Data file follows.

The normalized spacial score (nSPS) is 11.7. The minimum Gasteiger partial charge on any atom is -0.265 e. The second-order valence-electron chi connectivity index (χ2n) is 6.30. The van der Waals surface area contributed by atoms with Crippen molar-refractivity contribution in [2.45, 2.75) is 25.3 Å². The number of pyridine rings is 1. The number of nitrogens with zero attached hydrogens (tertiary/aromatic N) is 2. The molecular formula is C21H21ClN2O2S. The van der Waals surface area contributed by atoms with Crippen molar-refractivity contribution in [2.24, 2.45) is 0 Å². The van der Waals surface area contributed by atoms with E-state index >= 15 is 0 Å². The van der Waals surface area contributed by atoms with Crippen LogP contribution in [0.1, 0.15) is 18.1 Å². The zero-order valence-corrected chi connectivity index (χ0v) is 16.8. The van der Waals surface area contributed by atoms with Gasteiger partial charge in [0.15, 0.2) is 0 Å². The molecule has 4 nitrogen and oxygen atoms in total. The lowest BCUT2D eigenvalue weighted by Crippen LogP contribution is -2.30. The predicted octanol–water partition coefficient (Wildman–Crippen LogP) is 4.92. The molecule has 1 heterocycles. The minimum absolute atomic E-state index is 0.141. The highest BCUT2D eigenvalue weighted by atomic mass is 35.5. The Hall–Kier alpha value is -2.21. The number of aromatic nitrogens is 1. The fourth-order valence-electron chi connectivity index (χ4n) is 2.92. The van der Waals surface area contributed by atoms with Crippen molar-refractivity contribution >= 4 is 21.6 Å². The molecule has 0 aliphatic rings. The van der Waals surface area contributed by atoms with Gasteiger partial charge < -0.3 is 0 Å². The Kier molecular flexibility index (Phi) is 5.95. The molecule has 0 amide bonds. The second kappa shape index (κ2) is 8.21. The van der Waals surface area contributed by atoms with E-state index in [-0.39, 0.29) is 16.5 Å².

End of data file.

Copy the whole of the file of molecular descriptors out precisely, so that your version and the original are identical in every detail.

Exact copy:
The normalized spacial score (nSPS) is 11.7. The minimum Gasteiger partial charge on any atom is -0.265 e. The second-order valence-electron chi connectivity index (χ2n) is 6.30. The van der Waals surface area contributed by atoms with Crippen molar-refractivity contribution in [2.45, 2.75) is 25.3 Å². The number of pyridine rings is 1. The number of nitrogens with zero attached hydrogens (tertiary/aromatic N) is 2. The molecular formula is C21H21ClN2O2S. The van der Waals surface area contributed by atoms with Crippen molar-refractivity contribution in [2.24, 2.45) is 0 Å². The van der Waals surface area contributed by atoms with E-state index >= 15 is 0 Å². The van der Waals surface area contributed by atoms with Crippen LogP contribution in [0.1, 0.15) is 18.1 Å². The zero-order valence-corrected chi connectivity index (χ0v) is 16.8. The van der Waals surface area contributed by atoms with Gasteiger partial charge in [0.15, 0.2) is 0 Å². The molecule has 4 nitrogen and oxygen atoms in total. The lowest BCUT2D eigenvalue weighted by Crippen LogP contribution is -2.30. The predicted octanol–water partition coefficient (Wildman–Crippen LogP) is 4.92. The molecule has 1 heterocycles. The minimum absolute atomic E-state index is 0.141. The highest BCUT2D eigenvalue weighted by atomic mass is 35.5. The Hall–Kier alpha value is -2.21. The number of aromatic nitrogens is 1. The fourth-order valence-electron chi connectivity index (χ4n) is 2.92. The van der Waals surface area contributed by atoms with Crippen molar-refractivity contribution >= 4 is 21.6 Å². The molecule has 0 aliphatic rings. The van der Waals surface area contributed by atoms with Gasteiger partial charge < -0.3 is 0 Å². The Kier molecular flexibility index (Phi) is 5.95. The molecule has 0 amide bonds. The second kappa shape index (κ2) is 8.21. The van der Waals surface area contributed by atoms with E-state index in [-0.39, 0.29) is 16.5 Å².